The roads were eerily quiet with trucks and police being the main contingent of people out there. As we approached the outskirts of Seville, we were pulled over by highway patrol. We didn’t speak Spanish, they didn’t speak English, there were a lot of hand gestures regarding planes, and home. They kept saying “No illegal” We kept saying, “no choice!” This carried on for a very long 10 minutes until they seemed to give up! Nope then we were back on again, as if they had decided that would be too kind to let us go! A further 5 minutes and threats of one of us clearly having to exit the vehicle, which evoked a fait amount of fear and they took pause. They walked slowly back to the car and after a pregnant pause, we were free to go! Taking with us a warning that we may be fined with police further up the road.
Off we went, tense and constantly looking over our shoulders. We made it to a hotel in the north of Seville and aside from their confirmation over the phone that we could stay, there was nothing else to indicate they were open. Turns out they were not legally open but it was a bed, we would take it! The hotel in non Covid times would have been very nice, given the time though it carried a very eerie environment of an abandoned mansion house. We walked downstairs, in search of food, frozen pizza, it would have to do, washed down with a glass of wine it got us through.
I logged onto emails and waited with bated breath for flight information. Cancelled. Our flight from Madrid to Amsterdam had been cancelled with no scheduling for a future flight. I have never searched flights faster in my life. I booked two one via London and one direct to Amsterdam with two separate airlines. We would have to wait and see if that would work.
We woke and with our packed lunch of stale white bread, spam and cheese we set off, with nothing but thanks for a wonderful family who had really saved our arses. This was to be the most tense drive of our lives, with a sharp intake of breath with every police car we saw. I am not sure how but all of them were on the opposite side of the road. With each rest stop we entered for petrol there was a police presence, one of us would quickly move away so as not to be seen together until the police would drive slowly away to the other side of the stop. The signs for Madrid allowed a sigh of relief as we would be able to explain our presence if we were to be pulled over. Ghost town doesn't cut it, we came across perhaps a dozen cars on the main highway into Madrid. It felt as though a nuclear bomb had gone off and we had somehow managed to survive. The airport surrounds made it clear we were not the only ones here and we expelled a sigh of relief, little did we know the stress was to continue.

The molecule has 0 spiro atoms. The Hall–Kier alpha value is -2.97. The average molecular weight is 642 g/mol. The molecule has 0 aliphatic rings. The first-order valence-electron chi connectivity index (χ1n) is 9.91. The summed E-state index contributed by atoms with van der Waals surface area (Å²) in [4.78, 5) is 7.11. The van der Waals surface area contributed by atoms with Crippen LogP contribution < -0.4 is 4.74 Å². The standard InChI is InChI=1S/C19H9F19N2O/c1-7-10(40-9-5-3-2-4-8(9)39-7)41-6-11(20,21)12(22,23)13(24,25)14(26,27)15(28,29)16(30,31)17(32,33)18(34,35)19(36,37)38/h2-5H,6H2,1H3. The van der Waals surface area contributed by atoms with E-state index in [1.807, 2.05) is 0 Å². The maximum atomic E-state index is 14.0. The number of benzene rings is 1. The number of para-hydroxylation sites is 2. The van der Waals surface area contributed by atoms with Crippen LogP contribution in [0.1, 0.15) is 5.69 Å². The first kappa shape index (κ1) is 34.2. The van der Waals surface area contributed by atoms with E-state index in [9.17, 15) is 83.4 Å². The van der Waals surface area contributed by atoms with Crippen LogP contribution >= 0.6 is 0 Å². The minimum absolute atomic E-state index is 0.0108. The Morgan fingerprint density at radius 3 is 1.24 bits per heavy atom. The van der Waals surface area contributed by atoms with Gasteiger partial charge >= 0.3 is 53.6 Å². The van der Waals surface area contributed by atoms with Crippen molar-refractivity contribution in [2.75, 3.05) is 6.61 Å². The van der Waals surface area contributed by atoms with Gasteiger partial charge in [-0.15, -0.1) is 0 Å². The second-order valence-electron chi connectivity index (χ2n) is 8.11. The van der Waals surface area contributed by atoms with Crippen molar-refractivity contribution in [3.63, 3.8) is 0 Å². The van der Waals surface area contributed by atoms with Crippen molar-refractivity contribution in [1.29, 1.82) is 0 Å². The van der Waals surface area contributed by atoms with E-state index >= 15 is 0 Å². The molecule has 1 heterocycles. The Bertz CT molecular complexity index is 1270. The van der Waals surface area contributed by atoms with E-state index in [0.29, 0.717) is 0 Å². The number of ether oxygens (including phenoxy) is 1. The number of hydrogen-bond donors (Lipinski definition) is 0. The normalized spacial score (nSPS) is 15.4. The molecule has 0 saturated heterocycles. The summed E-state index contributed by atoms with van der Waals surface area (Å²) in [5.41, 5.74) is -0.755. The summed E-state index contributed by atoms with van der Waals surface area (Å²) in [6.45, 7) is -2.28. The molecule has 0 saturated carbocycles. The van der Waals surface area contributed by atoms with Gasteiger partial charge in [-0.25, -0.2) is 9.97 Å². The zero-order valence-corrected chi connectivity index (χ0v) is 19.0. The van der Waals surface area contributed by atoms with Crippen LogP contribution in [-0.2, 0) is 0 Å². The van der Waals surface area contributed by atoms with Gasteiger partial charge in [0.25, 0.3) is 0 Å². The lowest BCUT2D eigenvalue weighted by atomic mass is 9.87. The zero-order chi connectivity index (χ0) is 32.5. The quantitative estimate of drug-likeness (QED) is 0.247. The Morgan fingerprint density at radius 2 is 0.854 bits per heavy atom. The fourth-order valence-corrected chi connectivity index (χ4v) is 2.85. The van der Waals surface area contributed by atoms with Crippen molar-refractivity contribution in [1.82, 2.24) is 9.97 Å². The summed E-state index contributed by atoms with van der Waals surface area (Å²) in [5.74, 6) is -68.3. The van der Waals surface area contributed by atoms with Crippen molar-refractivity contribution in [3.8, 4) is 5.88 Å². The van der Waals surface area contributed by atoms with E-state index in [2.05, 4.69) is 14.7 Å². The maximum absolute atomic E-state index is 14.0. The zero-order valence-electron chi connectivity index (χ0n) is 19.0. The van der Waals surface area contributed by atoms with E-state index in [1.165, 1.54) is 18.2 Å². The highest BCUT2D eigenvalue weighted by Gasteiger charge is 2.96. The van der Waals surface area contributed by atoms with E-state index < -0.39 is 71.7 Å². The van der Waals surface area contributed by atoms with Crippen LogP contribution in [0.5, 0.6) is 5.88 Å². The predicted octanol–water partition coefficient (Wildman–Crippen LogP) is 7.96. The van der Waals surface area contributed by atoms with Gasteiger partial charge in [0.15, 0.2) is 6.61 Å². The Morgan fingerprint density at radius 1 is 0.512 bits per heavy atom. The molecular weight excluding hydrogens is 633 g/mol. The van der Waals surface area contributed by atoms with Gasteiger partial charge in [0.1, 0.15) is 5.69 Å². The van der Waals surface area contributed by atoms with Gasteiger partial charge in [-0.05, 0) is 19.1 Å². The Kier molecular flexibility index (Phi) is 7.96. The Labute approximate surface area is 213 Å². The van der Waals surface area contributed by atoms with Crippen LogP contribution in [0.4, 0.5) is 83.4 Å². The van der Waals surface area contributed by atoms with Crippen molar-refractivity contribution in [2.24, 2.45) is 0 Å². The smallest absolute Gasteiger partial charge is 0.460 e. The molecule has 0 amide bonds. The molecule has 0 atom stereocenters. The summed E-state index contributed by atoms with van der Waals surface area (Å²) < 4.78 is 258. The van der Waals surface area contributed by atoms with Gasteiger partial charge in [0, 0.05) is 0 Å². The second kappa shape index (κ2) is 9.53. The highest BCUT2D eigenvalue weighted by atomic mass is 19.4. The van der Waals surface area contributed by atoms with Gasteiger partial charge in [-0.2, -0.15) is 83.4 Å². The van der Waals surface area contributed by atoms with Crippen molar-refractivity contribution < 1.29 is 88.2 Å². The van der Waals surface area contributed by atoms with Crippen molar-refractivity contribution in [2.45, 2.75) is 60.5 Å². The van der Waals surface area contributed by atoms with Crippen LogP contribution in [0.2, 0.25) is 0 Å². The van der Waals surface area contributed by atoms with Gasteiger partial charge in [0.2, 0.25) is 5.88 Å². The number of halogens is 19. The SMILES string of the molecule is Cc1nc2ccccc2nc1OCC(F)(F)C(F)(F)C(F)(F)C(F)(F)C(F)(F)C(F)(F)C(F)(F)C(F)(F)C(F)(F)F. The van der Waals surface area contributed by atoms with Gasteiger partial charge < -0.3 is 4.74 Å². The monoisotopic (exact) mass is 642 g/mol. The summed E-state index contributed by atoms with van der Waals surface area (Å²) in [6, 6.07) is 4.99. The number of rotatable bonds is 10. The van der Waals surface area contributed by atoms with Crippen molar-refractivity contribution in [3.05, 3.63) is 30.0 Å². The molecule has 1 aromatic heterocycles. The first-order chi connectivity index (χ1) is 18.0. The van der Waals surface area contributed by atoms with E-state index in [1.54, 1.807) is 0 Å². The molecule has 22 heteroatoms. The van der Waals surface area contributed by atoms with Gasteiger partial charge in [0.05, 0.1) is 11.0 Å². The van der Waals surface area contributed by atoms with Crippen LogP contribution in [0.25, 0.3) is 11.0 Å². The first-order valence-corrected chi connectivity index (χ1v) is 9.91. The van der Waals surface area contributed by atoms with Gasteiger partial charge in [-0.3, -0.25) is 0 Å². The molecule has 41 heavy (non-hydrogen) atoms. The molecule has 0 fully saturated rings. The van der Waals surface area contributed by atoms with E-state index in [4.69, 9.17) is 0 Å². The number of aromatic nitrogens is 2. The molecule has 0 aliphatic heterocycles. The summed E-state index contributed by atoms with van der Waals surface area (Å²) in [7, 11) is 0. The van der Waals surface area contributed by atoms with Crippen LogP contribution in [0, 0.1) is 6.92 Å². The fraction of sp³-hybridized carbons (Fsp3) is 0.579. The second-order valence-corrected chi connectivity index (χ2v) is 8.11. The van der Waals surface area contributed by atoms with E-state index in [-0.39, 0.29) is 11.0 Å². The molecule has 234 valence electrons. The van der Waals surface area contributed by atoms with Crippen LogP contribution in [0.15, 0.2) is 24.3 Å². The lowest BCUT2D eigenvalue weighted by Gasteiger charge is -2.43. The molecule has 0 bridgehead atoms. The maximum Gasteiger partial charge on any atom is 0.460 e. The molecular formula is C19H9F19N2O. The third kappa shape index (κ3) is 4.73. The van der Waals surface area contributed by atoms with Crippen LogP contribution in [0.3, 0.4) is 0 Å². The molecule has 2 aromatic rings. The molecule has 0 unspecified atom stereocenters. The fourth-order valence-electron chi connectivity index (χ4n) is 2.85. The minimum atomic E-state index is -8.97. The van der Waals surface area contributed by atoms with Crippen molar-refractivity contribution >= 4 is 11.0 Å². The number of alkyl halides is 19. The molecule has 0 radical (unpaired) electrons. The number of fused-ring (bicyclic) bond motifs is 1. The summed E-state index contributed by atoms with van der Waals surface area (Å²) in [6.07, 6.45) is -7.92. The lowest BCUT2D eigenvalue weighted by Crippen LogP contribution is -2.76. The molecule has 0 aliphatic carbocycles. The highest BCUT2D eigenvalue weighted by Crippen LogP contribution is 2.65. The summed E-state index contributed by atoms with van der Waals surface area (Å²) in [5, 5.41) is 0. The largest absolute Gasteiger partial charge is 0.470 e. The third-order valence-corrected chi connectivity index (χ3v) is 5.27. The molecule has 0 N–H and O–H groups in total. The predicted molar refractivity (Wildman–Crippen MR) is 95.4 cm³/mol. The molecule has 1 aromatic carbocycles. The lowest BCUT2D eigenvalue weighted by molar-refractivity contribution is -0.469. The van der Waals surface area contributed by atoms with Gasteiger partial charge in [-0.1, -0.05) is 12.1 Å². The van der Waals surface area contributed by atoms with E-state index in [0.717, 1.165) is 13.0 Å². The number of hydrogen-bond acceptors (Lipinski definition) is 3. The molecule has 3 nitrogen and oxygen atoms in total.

Another cancelled flight, which would make getting to Amsterdam for our flight to Sydney virtually impossible. I jumped online and booked a flight to Amsterdam via London but before we had barely let go of the breath, the flight to London was cancelled, another useless credit to add to the bank. This called for a completely different change in tac as it started looking like the walls of our airport hotel would become very familiar. We were going to try and fly from London to Sydney instead, which would at least mean we could focus on rearranging only one flight.
I had already spent a good deal of time calling Ethiad only to receive an engaged tone, I felt for the staff I really did but as I considered throwing my laptop across the room my compassion was limited. Finally I got onto the hold queue which was a minor miracle and the hold music began. 40 minutes passed and unlike my usual impatient self, giving up wasn’t really an option, so I hung in there. Finally we got through and with the help of a wonderful staff member our flight was changed from Amsterdam to London free of charge.
With that problem solved we booked onto 2 flights to London with the awareness that one would likely be cancelled, and forfeited the London to Amsterdam leg. The tension in our small hotel room was palpable and Richard suggested we put the laptops away and take some time out to watch some crappy TV and have some room service as the queue to the restaurants was excessive as they were only allowing a very limited number of people in at any one time.
The night stretched on for what felt like forever, and as dawn broke we made our way to the airport. The terminal was closed, with tape cordoning off the shops , for all but one food outlet and WHS Smith. Unfortunately for us we were starving which, given the price for the baguette was very fortunate for the food outlet. It was a dam good Serrano ham baguette though, even if it was consumed and sat on a cold floor in the middle of what felt like a crime scene.
As we sat on the plane, there was still a tension that the plane may not take off. As the wheels left the tarmac a certain relief set in and we were on our way home